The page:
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Companies are realizing the value in “brands as publishers” and are making real commitments to the creation of content in their online marketing mix. It’s no longer enough to provide fundamental features and benefits information about products and services to succeed competitively online. Consumers and of course, business buyers, seek additional information, resources and others to connect with on the topics of interest to them. Some companies choose a pure creation strategy and find it to be a formidable undertaking, especially creating unique and valuable content over a long period of time. Within the field of content marketing, curation is becoming a popular topic of discussion.
PART III of FIVE EASY PIECES - The Federation of Ideas, Intent & Action #curation #socialutility #business #ThinkState - goonth's posterousKnowledge federation as a convergent human technology: why is the nexus of digital collaboration and live event so powerful? Fred Wilson’s post December 30th highlighted some salient points around our current business landscape through the lens of digital technology. He was talking about how mobility will become an inherent function of web economics. Wilson went on to say that “scarcity is not a viable business model for the Internet”.
There's no doubt that companies in hyper growth mode find that they can only do so many things well at one time. And for many of us, our interactions with Google exist as a series of 'siloed' experiences. - We need directions; we use Google maps -- an extraordinary product.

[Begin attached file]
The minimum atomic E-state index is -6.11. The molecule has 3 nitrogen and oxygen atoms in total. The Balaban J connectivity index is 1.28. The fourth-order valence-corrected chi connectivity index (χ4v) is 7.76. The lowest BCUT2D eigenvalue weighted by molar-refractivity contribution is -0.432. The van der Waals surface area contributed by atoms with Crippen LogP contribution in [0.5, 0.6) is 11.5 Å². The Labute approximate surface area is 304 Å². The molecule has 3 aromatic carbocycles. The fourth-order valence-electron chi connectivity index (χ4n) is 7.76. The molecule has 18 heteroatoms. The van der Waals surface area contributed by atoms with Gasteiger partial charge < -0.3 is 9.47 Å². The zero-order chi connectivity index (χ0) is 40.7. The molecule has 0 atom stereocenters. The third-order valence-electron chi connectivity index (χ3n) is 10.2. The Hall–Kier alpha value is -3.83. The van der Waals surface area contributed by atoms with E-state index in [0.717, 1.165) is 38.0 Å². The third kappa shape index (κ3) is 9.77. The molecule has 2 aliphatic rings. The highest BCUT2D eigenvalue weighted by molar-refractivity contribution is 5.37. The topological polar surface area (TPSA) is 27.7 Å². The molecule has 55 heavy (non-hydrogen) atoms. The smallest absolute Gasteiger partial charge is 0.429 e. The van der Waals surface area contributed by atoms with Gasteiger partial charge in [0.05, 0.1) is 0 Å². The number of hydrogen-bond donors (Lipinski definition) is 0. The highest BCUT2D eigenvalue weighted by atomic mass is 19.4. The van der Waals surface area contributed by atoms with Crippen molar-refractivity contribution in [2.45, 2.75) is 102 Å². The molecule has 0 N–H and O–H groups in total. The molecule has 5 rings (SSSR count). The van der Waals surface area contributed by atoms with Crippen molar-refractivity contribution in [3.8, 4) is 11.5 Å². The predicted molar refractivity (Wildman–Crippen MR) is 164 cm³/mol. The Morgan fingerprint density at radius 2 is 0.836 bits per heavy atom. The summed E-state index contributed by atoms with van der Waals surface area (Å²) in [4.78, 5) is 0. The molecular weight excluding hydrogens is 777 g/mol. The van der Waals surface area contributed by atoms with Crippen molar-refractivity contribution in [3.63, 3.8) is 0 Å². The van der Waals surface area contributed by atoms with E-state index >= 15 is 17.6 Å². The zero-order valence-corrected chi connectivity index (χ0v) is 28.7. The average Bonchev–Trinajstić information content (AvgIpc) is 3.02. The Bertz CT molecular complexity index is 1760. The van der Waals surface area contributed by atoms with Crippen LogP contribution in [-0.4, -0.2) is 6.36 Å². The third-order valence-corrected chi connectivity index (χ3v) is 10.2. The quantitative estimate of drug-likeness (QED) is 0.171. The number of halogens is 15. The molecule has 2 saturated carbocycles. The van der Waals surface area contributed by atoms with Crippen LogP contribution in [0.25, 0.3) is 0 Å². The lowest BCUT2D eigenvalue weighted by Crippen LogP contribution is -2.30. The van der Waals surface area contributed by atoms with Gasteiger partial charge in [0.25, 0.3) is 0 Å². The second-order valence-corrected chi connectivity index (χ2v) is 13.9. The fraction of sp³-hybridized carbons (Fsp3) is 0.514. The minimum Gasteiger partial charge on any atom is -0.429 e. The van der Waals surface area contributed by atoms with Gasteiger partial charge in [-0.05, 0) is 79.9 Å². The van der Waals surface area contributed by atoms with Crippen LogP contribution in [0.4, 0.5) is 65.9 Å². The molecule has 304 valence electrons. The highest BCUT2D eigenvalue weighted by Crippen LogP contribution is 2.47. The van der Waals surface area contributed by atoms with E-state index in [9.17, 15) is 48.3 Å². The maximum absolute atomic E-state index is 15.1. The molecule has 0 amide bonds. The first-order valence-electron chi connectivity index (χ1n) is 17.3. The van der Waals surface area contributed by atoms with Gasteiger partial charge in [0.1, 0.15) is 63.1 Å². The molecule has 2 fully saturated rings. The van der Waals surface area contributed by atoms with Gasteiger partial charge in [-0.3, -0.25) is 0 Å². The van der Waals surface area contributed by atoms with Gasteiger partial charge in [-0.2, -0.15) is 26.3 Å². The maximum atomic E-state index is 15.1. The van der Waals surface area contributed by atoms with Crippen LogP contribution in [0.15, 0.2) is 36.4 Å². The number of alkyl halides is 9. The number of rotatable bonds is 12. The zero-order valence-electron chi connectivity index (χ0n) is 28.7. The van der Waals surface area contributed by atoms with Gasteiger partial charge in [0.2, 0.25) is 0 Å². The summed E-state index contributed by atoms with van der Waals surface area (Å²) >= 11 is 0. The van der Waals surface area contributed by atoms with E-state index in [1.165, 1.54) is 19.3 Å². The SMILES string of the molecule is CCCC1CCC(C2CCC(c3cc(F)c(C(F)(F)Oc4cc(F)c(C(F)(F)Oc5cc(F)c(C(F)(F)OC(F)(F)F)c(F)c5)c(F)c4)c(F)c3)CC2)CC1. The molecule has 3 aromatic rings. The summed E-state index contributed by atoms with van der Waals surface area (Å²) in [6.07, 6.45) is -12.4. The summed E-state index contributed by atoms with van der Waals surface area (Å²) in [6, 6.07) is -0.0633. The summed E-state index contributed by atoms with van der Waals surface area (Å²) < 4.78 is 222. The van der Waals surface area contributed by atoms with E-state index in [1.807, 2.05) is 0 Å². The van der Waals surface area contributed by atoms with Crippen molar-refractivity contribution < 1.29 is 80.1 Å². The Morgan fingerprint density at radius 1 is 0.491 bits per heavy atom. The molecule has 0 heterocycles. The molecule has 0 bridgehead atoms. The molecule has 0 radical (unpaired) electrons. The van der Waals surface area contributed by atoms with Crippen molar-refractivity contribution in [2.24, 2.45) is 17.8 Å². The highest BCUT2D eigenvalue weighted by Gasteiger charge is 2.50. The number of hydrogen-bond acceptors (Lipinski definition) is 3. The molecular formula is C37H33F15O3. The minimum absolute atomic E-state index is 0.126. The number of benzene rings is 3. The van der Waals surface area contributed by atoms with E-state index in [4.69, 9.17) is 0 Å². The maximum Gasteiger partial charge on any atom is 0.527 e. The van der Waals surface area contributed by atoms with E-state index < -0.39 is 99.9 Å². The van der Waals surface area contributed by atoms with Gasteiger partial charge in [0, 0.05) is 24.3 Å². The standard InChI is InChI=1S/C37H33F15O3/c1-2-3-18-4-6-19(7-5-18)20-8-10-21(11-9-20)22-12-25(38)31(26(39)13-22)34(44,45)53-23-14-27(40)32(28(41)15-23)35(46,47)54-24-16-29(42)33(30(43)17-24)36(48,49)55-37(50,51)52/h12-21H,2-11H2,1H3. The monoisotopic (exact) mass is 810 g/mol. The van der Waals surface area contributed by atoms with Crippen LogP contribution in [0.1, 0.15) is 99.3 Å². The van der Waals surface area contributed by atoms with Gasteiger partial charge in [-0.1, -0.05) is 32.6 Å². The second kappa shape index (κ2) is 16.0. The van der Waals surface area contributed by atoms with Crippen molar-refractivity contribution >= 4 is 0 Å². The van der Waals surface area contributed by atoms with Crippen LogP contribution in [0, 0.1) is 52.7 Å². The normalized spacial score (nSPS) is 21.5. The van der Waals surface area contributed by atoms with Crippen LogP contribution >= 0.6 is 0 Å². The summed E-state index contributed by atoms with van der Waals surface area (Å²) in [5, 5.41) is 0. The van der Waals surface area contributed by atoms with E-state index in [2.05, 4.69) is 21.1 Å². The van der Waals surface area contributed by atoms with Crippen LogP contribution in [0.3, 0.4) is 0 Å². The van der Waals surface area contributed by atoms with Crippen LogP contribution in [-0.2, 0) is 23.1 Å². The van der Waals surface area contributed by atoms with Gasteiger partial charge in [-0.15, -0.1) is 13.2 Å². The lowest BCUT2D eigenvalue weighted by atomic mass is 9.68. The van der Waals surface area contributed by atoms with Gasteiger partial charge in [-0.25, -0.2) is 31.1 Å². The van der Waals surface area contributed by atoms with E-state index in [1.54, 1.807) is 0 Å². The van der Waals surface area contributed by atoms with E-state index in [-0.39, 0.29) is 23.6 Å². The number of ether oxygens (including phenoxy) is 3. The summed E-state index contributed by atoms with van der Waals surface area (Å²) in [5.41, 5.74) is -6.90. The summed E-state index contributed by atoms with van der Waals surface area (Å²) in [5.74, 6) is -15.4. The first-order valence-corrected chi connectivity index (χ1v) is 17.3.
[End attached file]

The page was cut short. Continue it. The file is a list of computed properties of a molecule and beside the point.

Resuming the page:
Over the past few months, there has been a growing chorus of criticism — much of it anecdotal, but coming from a number of respected technology observers — about Google’s increasingly useless search results. Now the web giant has responded to these criticisms in a blog post , saying it doesn’t believe its search is getting any worse (if anything, it claims results have improved), but noting that it is going to be coming down hard on so-called “content farms” that try to game its algorithm with low-quality pages filled with keywords. And that could mean some pain for Demand Media, which is planning a closely-watched initial public offering that could launch as soon as next week . The Google blog post came from Matt Cutts, who heads up the company’s search-spam team.
If you've noticed lately that Google's search results are a bit spammy, you're not alone. In a blog post , Google Principal Engineer Matt Cutts acknowledged that "we have seen a slight uptick of spam in recent months," and that tech watchers are growing critical . Cutts then outlined a few new initiatives to improve the quality of Google's search results. Among them: Google has a new "document-level classifier" that's better at detecting the hallmarks of spam, such as oft-repeated keywords; Google is improving its ability to detect hacked sites, which were a big source of spam last year; and the company is evaluating other changes, including a crackdown on Websites that primarily copy other sites' content. But on the issue of "content farms," Cutts didn't have all the answers. If you're not familiar with the term, you've probably stumbled upon some content from purveyors.